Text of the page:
Free association is an association because it is not union and it is free because either party can end it at will.   If it is to appear on the 2017 ballot, it needs to be defined as a form of independence with a treaty of alliance between two sovereign nations that is terminable in favor of independence without alliance or association.

Here, then, is a primer on what free association will mean if it is on the ballot in a 2017 status referendum:

  • Free association is an international political status, it does not exist under domestic U.S. law but rather as provided by a treaty of association. It is a political status recognized under international law, including United Nations General Assembly resolutions. As such it is a sovereign, democratic, self-governing and decolonizing status.
  • Free association is implemented under U.S. law by a treaty or international agreement approved by both governments in accordance with their respective constitutional process for ratifying international instruments.
  • Free association is not a permanent constitutionally defined status, it is a statutorily approved status that continues only as long as the agreement creating the association remains in effect.   It is a sovereign right of either party to terminate the agreement.  The relationships of free association that the U.S. has at present have to be renegotiated every 5 years.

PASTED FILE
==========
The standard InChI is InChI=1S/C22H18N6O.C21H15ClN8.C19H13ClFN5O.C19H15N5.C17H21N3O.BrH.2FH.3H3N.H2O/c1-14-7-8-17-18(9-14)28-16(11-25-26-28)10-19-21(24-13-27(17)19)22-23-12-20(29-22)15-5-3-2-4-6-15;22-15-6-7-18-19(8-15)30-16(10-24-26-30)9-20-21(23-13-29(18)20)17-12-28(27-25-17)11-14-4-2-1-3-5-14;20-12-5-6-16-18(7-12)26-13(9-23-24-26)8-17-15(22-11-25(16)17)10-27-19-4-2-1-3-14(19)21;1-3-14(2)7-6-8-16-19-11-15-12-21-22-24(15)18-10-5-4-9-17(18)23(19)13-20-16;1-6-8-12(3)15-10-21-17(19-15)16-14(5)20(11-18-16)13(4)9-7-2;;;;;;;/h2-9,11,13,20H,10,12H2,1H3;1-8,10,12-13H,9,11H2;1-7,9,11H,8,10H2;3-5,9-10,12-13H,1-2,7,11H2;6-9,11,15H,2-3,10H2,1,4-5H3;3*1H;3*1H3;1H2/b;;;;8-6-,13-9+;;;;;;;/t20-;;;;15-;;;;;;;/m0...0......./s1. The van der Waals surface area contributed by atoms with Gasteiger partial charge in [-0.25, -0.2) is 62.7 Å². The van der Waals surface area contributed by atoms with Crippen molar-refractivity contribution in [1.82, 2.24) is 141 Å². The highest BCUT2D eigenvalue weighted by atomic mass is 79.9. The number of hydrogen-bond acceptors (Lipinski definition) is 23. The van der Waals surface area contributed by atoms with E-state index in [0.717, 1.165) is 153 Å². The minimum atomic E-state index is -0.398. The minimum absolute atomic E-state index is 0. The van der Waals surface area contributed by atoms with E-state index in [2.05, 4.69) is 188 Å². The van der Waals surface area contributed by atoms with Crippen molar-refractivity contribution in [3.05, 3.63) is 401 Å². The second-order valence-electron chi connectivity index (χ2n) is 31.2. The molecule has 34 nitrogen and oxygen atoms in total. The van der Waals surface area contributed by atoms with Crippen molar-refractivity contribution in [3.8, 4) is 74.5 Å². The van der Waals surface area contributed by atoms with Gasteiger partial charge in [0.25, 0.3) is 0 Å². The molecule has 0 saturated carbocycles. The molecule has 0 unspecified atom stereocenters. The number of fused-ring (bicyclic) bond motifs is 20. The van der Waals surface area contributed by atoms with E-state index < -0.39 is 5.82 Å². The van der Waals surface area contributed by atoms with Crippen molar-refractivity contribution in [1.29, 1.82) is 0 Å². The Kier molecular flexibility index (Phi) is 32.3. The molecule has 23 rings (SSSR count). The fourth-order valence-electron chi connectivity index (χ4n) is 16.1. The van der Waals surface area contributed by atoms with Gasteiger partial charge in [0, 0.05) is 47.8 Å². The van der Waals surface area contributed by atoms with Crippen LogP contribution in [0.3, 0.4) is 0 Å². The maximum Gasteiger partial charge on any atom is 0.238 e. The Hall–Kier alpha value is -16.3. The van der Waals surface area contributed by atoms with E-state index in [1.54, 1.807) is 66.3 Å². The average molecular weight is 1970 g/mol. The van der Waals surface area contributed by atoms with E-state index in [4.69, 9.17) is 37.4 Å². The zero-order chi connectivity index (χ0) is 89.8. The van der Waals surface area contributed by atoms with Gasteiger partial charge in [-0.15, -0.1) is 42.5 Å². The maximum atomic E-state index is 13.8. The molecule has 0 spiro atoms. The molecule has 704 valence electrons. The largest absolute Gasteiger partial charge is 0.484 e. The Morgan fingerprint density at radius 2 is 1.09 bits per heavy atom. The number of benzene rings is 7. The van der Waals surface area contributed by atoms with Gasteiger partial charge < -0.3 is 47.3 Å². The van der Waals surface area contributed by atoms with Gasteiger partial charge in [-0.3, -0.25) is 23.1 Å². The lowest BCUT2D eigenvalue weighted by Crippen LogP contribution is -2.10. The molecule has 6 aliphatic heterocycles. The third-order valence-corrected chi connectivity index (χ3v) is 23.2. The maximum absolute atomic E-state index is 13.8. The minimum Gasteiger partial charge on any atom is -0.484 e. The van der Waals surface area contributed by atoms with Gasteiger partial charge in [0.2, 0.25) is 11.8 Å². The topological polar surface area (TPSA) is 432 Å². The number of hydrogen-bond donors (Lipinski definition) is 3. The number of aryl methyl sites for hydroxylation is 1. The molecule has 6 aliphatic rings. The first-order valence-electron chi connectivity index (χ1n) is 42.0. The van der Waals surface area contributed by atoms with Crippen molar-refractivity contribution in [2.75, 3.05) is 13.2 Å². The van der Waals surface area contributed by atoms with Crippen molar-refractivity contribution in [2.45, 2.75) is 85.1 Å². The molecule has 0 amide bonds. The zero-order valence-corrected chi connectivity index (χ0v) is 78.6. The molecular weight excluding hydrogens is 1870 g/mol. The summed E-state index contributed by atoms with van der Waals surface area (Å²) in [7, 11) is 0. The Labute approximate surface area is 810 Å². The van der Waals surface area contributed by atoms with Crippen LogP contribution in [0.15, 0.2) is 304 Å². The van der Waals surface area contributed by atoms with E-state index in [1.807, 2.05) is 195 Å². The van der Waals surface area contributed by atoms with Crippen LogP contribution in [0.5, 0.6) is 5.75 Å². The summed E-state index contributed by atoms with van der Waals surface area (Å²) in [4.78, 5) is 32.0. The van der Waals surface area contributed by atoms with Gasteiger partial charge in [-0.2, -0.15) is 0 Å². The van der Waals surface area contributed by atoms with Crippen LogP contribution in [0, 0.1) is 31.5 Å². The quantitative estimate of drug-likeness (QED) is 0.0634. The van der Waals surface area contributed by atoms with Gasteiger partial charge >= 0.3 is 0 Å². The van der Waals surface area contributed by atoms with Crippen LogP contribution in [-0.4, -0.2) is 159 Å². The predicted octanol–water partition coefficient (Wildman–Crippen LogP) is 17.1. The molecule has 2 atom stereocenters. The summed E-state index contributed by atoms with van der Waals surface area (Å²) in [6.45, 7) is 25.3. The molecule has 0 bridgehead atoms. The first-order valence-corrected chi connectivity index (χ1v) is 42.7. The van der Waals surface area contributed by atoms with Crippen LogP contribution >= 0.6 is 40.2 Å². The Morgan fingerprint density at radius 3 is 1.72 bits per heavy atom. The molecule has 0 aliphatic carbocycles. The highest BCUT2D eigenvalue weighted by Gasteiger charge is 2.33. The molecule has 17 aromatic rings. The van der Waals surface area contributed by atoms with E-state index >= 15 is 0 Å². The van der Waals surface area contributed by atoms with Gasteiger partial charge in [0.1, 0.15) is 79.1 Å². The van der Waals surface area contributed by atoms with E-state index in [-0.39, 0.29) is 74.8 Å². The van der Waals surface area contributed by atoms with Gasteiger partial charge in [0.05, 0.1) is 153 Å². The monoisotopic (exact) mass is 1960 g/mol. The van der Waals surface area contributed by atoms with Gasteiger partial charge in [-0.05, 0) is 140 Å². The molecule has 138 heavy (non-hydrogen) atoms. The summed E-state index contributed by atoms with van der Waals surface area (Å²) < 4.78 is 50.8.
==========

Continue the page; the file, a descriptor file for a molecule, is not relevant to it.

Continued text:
• Free association with the U.S. is different than with any other nation, because the U.S. Constitution defines a unique form of federalism in which federal and state government powers are limited.   Statehood, territorial status and the federal district which is the seat of our national governments are the only domestic forms of political status that are constitutionally defined for a territory and people under U.S. national sovereignty.
  • Free association is a status that is international and not domestic, defined by an agreement approved by federal law but not the federal constitution itself. The features of free association must conform to a bilateral government-to-government foreign relations model.
  • Because free association is a sovereign-to-sovereign alliance recognized as a non-colonial status, the Constitution of the U.S. is not the supreme law of the land in the free associated state (FAS).   Rather, the FAS is sovereign and its constitution is the supreme law of the land.
  • The Constitution of the U.S. and federal law do not apply directly by their own force in a free associated state, and any U.S. activities in the FAS are governed by the association agreement and international diplomatic conventions.